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Development Overview
Official Aid Production

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Aid in the USAMGIK period

Aid in the USAMGIK Period (1945 to 1948)
 
International aid began to flow into Korea under the United States Army Military Government in Korea (USAMGIK), which came into being after Korea’s liberation from Japanese colonial rule. As a provisional government set up for the purpose of, according to the Cairo Declaration, ensuring Korea’s autonomy “in due course,” the USAMGIK began to provide aid to meet the pressing need for economic and social stability in the country it governed.[1]

Much of the aid provided by the USAMGIK under Government Appropriations for Relief in Occupied Areas (GARIOA) was intended for Korea’s economic growth. This type of aid also extended to include loans from the Office of the Foreign Liquidation Commissioner (OFLC) after the USAMGIK period.

GARIOA aid, the first-ever type of foreign aid Korea received, sought to provide emergency relief[2] for occupied areas plagued with food shortages, epidemics etc. in the forms of goods and resources. The goods provided as part of aid commonly included food, clothing, medicines, fuels, and other petrochemical products. Economic Rehabilitation in Occupied Areas (EROA) aid, on the other hand, mainly focused on providing the raw materials—such as iron ores, crude oil, cotton, building materials, and chemicals—that were needed to expedite the economic rehabilitation of a given occupied area.[3]

Between 1945 and 1948, Korea received GARIOA and EROA aid worth USD 409.4 million in total, USD 170 million or so of which was provided in the form of grains and other types of food. Almost 44 percent of all grains consumed in Korea in 1947 were grains provided as aid. Considering that another USD 92.7 million was provided in GARIOA aid in 1949 even after the USAMGIK period ended, Korea received GARIOA aid worth USD 502.1 million in total.

The OFLC loan refers to the long-term and low-interest loan (at 2.5 percent per annum, to be repaid in installments over 20 years) provided for Korea in February 1947 for the purchase of left-over facilities, marine machinery and equipment, clothing, automotive parts, medicines, and other goods previously owned by the US Navy—a USD 24.9 million or so value. It was the first public loan Korea ever took out. Because there was no independent Korean government at the time the loan was granted, the USAMGIK received the loan first and then transferred it to the Korean government later.
 
<American Aid in the USAMGIK Period>
(Unit: USD 1,000,000
 

  GARIOA-EROA OFLC Total
  1945 1946 1947 1948 Subtotal    
Food 3.6 21.6 77.6 67.7 170.5 (41.6) 0.1 170.6 (39.3)
Agricultural goods - 7 31.4 38.69 77.0 (18.8) - 77.0 (17.7)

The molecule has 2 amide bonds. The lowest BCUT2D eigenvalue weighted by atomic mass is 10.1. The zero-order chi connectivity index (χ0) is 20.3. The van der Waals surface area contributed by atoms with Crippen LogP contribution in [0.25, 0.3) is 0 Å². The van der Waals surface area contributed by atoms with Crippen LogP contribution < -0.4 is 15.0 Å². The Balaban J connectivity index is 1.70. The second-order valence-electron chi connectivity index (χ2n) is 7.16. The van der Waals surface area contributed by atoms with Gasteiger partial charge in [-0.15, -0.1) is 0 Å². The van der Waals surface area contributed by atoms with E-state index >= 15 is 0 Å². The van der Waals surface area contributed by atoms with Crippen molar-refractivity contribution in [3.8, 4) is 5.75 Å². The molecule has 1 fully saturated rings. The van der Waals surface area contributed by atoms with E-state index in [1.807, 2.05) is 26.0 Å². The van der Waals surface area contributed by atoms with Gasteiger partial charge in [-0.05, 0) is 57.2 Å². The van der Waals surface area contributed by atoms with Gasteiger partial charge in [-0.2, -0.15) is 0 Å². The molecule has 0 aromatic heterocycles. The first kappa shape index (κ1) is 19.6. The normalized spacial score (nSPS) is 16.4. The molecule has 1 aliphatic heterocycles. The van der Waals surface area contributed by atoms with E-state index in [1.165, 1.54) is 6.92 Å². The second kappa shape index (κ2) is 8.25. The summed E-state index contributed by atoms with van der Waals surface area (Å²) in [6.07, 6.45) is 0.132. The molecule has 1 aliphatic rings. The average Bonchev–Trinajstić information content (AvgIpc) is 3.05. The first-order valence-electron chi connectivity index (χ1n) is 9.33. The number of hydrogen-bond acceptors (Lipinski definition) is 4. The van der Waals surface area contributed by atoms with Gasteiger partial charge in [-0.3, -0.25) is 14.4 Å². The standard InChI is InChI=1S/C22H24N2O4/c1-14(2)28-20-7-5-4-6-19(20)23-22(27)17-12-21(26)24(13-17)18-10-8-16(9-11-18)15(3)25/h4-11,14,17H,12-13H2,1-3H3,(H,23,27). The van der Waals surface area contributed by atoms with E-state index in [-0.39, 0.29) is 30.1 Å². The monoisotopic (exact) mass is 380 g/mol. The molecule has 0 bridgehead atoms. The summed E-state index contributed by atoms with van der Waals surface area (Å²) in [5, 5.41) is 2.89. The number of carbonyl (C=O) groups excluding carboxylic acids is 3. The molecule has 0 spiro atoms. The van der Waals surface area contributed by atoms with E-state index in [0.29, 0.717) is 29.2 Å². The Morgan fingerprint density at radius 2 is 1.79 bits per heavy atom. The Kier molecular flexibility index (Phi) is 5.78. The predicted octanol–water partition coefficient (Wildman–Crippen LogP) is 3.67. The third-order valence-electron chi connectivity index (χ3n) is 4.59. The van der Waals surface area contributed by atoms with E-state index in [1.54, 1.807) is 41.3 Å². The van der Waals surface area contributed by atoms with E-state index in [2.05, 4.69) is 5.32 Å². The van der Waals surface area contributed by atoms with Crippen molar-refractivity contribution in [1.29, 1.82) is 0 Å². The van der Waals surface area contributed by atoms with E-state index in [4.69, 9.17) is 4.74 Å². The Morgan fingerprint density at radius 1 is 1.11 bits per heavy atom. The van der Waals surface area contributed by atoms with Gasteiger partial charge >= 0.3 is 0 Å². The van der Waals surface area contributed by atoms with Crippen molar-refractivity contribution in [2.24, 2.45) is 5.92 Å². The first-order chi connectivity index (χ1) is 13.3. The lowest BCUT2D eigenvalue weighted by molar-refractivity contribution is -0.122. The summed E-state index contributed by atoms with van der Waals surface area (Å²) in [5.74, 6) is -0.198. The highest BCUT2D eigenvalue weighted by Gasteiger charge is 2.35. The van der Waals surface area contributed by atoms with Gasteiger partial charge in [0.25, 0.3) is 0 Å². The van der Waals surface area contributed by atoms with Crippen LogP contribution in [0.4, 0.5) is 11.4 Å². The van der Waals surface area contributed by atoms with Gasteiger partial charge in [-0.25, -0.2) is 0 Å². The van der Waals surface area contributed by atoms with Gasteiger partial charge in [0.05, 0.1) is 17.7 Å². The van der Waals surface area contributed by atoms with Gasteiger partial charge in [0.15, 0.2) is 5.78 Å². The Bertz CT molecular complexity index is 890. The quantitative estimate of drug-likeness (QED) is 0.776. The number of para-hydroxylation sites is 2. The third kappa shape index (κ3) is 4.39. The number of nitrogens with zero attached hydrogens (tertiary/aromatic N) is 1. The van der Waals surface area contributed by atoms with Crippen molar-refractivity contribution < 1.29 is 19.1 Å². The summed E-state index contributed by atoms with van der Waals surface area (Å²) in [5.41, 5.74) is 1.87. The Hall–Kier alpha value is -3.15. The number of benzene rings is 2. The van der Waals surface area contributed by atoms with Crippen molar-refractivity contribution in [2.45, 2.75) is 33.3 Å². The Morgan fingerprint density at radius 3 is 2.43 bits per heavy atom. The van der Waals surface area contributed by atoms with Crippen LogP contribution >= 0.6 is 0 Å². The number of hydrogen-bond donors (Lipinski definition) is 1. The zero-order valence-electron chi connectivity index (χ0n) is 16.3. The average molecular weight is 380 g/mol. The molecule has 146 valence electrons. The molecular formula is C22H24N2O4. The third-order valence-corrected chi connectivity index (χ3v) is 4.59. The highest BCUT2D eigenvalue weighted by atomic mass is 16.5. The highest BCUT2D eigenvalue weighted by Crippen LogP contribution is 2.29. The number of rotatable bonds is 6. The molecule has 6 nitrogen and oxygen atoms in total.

Clothing - 1.7 25.8 14.1 41.6 (10.2) 2.6 44.2 (10.2)
Solid fuels 1.3 7.7 9 15.3 33.3 (8.1) - 33.3 (7.7)
Petrochemicals - 4.5 5.2 10.2 19.9 (4.9) 0.4 20.3 (4.7)
Railway equipment - 1.6 10.5 0.8 13.0 (3.2) 0.2 13.2 (3.0)
Communications equipment - 0.3 2.2 4.5 7.0 (1.7) 0.9 7.9 (1.8)
Building materials - 0.4 2.9 3.3 6.6 (1.6) 1.1 7.7 (1.8)
Medicines - 0.1 2.1 3.3 5.5 (1.4) 2.1 7.6 (1.8)
Automotive parts - 2.3 0.6 2.6 5.4 (1.3) 3.1 8.5 (2.0)
Raw materials - 0.1 3.8 8.1 12.0 (2.9) 0.1 12.1 (2.8)
Other - 2.2 4.3 11.1 17.6 (4.3) 14.3 31.9 (7.4)
Total 4.9 49.5 175.4 179.6 409.4 (100) 24.9 434.3 (100)

Note: Figures in parentheses represent the respective shares (%).
Source: Hong Seongyu, Korean Economy and American Aid, 1961, p. 49.
 
The newly created Korean government repaid the principal and interest of this loan not in cash, but by giving the United States the buildings and land in Korea that its army required.[4] The left-over goods, worth USD 116 million at the time, that the US Army left behind free of charge for Korea when it returned home in June 1946 also count as part of the American aid that Korea received during this period.[5] Including this form of aid as well, the total value of aid that Korea received in the USAMGIK period, from 1945 to 1948, amounts to USD 550.3 million.

Although the United Nations Relief and Reconstruction Agency (UNRRA) was set up and began to provide Korea with emergency relief and support for economic rehabilitation around this time, there are no extant records on the UNRRA aid provided during this period.[6]
 

 
[1] Lee Daegeun, Korean Economy in the 1950s after Liberation, SERI, May 2002, p. 68.
[2] Gu Yongseo, “ICA Aid and the Korean Economy,” Journal of Local Public Administration, vol. 6, no. 8, 1957, p. 50.
[3] Lee, 2002, p. 69.
[4] The Shiksan Bank Monthly Review, Investigation Department, Korea Shiksan Bank, vol. 8, no. 1, 1953, p. 14.
[5] Lee, 2002, p. 70.
[6] Seo Namwon, “Managing Foreign Aid for Korea,” ASEAN Studies, vol. 6, no. 2, Asiatic Research Institute, Korea University, 1963, p. 31.

Source: Korea International Cooperation Agency. 2004. Study on Development Aid and Cooperation for South Korea: Size, Scope and Exemplary Effects. Seoul.